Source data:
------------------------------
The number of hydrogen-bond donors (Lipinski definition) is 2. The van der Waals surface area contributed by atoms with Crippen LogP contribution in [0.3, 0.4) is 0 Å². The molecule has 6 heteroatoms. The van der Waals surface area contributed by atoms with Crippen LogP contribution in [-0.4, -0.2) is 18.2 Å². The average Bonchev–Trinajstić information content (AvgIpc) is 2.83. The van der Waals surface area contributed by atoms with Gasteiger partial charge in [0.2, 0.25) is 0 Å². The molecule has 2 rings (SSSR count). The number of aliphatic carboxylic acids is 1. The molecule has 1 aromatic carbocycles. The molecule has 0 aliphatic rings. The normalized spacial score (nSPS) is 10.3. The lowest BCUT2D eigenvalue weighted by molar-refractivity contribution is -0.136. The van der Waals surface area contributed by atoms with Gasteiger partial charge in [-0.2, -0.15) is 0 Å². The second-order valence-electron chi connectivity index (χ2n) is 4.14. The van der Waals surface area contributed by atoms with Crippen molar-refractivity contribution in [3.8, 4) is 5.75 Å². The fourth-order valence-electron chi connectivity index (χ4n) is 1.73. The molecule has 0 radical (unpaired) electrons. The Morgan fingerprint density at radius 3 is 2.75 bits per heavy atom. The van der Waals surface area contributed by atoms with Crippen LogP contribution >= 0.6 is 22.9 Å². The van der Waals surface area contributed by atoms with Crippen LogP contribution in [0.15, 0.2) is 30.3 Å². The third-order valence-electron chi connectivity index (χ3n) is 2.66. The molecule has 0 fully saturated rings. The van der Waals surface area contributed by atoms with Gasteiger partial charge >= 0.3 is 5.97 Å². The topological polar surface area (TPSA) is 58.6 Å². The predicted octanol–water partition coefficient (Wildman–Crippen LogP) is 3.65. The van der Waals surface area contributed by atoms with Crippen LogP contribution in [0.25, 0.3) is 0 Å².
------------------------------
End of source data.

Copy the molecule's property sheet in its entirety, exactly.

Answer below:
The number of hydrogen-bond donors (Lipinski definition) is 2. The van der Waals surface area contributed by atoms with Crippen LogP contribution in [0.3, 0.4) is 0 Å². The molecule has 6 heteroatoms. The van der Waals surface area contributed by atoms with Crippen LogP contribution in [-0.4, -0.2) is 18.2 Å². The average Bonchev–Trinajstić information content (AvgIpc) is 2.83. The van der Waals surface area contributed by atoms with Gasteiger partial charge in [0.2, 0.25) is 0 Å². The molecule has 2 rings (SSSR count). The number of aliphatic carboxylic acids is 1. The molecule has 1 aromatic carbocycles. The molecule has 0 aliphatic rings. The normalized spacial score (nSPS) is 10.3. The lowest BCUT2D eigenvalue weighted by molar-refractivity contribution is -0.136. The van der Waals surface area contributed by atoms with Gasteiger partial charge in [-0.2, -0.15) is 0 Å². The second-order valence-electron chi connectivity index (χ2n) is 4.14. The van der Waals surface area contributed by atoms with Crippen molar-refractivity contribution in [3.8, 4) is 5.75 Å². The fourth-order valence-electron chi connectivity index (χ4n) is 1.73. The molecule has 0 radical (unpaired) electrons. The Morgan fingerprint density at radius 3 is 2.75 bits per heavy atom. The van der Waals surface area contributed by atoms with Crippen LogP contribution >= 0.6 is 22.9 Å². The van der Waals surface area contributed by atoms with Crippen LogP contribution in [0.15, 0.2) is 30.3 Å². The third-order valence-electron chi connectivity index (χ3n) is 2.66. The molecule has 0 fully saturated rings. The van der Waals surface area contributed by atoms with Gasteiger partial charge >= 0.3 is 5.97 Å². The topological polar surface area (TPSA) is 58.6 Å². The predicted octanol–water partition coefficient (Wildman–Crippen LogP) is 3.65. The van der Waals surface area contributed by atoms with Crippen LogP contribution in [0.25, 0.3) is 0 Å².